When was the last time you picked up a package of food and actually looked at the contents or ingredient list? Most of us look at the price, maybe the expiration date; and some might glance over the ingredient list looking for something specific. Even fewer will take the time to read the entire list. I suspect that is due to several factors most of which has to do with the fact that for many, the ingredient list is a bunch of gibberish: long chemical terms, math terms listed in grams, which for many of us, we left behind years ago in grammar school. Just how do you convert grams into ounces? I grew-up using ounces to pints to quarts to gallons. Today, kids are learning metric system equations and frankly, it can all be very confusing. Then there are the percentages of daily value. Well that is very nice except it would help to know percentage of what? Do they mean the recommended required amount? Recommended for whom? A child? An adult? What about the elderly? Don't the requirements change depending on your individual needs? Obviously a pregnant woman is going to need a higher required percentage than an 80 year-old woman who is not very active.
It does you absolutely no good to read a food label if you have no idea what you are looking at or how the label is supposed to help you. And since most of us think we must be the only one who is confused, we rarely will ask for assistance. Because I believe that food labels are very important I decided to try and take the guesswork out of it. I want you to understand exactly what you are reading and learn to find things like hidden fat, sugar, and salt. For example, when a product says it is low in fat, it most likely is high in sugar. Without fat, sugar, and salt, a product would taste pretty awful. So if a manufacturer is going to limit the use of one, then they will have to increase the percentages of the other two to balance the taste. The bottom-line is that you are not coming out ahead in the nutrition department.
Ok, so let's move on - grab a soup can (or whatever else you might have available in your pantry) and start at the top of the list: The first thing you will see is the serving size and then the number of servings per container. I don't know who decided what is an appropriate serving size, but for most of us, what is recommended on the can would be enough for a toddler! If you choose not to follow the recommended serving size then make sure you adjust your figures. If the soup can states that there are two servings and you eat the entire can then you are obviously doubling the amount of calories, fat, sugar, salt, etc. Ok, moving down the list you will see the calories per serving and then the nutritional components of the product. For example, the product might contain 500mg of sodium (salt) and has a daily value percentage of 25%. If you were on a caloric intake of 2,000 calories per day, then 25% would be 500mg of salt. You must adjust your intake based on your restrictions. If you are on a low-sodium diet then 500mg might be your entire day's allotment.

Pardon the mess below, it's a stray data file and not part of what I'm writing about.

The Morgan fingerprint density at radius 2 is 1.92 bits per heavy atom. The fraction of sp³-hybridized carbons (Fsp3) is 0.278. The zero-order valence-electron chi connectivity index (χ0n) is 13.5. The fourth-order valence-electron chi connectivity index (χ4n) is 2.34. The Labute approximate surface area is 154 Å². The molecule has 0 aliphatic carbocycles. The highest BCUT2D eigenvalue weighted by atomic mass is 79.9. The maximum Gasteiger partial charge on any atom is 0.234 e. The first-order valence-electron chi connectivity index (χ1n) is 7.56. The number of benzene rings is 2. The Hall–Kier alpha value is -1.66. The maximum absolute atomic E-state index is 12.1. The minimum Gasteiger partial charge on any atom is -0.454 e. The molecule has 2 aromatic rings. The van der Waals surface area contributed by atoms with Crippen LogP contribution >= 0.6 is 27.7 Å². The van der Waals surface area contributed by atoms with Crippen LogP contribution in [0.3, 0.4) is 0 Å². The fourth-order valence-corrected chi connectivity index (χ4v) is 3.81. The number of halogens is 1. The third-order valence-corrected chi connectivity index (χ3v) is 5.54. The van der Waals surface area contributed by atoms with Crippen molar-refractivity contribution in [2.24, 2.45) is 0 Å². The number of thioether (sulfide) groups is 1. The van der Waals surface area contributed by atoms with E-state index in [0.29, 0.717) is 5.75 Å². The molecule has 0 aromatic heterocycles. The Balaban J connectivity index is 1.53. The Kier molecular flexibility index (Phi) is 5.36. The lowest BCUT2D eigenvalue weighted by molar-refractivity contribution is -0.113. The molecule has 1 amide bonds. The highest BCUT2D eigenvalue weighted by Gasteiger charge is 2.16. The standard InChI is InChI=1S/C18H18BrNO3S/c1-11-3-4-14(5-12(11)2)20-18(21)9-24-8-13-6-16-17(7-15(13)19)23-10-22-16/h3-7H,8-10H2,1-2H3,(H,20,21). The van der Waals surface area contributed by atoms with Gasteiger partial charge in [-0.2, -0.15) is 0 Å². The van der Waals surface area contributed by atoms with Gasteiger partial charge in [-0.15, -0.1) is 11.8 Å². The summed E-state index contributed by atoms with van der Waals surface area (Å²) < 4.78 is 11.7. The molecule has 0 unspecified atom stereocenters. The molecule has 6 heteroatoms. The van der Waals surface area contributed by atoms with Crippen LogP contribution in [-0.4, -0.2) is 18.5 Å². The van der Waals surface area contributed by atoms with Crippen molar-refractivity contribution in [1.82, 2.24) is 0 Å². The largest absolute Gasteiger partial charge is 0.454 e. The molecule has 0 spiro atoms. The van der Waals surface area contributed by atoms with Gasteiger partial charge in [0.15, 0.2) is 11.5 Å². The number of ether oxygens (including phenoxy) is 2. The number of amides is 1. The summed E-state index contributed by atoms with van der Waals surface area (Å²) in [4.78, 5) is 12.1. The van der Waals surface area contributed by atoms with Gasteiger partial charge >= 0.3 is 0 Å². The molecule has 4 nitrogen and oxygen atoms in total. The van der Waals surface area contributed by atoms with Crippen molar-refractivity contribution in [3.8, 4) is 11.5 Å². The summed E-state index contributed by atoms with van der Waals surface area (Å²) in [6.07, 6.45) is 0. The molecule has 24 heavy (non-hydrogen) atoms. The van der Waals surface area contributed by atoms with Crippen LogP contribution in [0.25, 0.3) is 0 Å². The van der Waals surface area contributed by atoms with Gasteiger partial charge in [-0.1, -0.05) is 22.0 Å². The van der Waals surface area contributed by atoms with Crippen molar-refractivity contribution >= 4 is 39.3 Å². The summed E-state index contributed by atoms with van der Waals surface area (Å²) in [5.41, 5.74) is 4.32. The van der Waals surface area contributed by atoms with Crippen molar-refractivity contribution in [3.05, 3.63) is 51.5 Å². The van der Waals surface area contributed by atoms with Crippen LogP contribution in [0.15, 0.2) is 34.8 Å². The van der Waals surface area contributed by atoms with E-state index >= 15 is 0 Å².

Other things you might see on a food label: the daily recommended values for fat, (which should be broken down into total fat, saturated fat, hydrogenated fats), then carbohydrates, and fiber. Lastly many manufacturers will list all the ingredients in the product in descending order. In other words, the most abundant items are listed first. If you see sugar as the first ingredient and then strawberry as the tenth ingredient then that tells you that there is more sugar in this product than fruit. Pretty sad especially if the product is supposed to be strawberry preserves.
Well there you have it - A basic rundown of a food label. Now you are equipped with the knowledge that you need to eat healthier. When you read and understand a food label you discover a whole new world of healthy choices. Remember, your body can't function unless it has the proper tools, it is like a machine, treat it well and it will provide you with years of good service. And the opposite is true as well; if you don't eat right your body will eventually breakdown.
In health and wellness,
Disclaimer: Dr. Mundorff is a Board Certified Naturopath, and not a medical doctor. The information in this column is for educational purposes only and should not be used to self-diagnose and treat diseases. Naturopathy is a complementary practice to health care and should be used in conjunction with a competent health care practitioner. Many herbal and homeopathic remedies can actually be contraindicated in many health conditions, with certain prescriptions, and over-the-counter medications. Please consult your physician before starting any alternative modalities.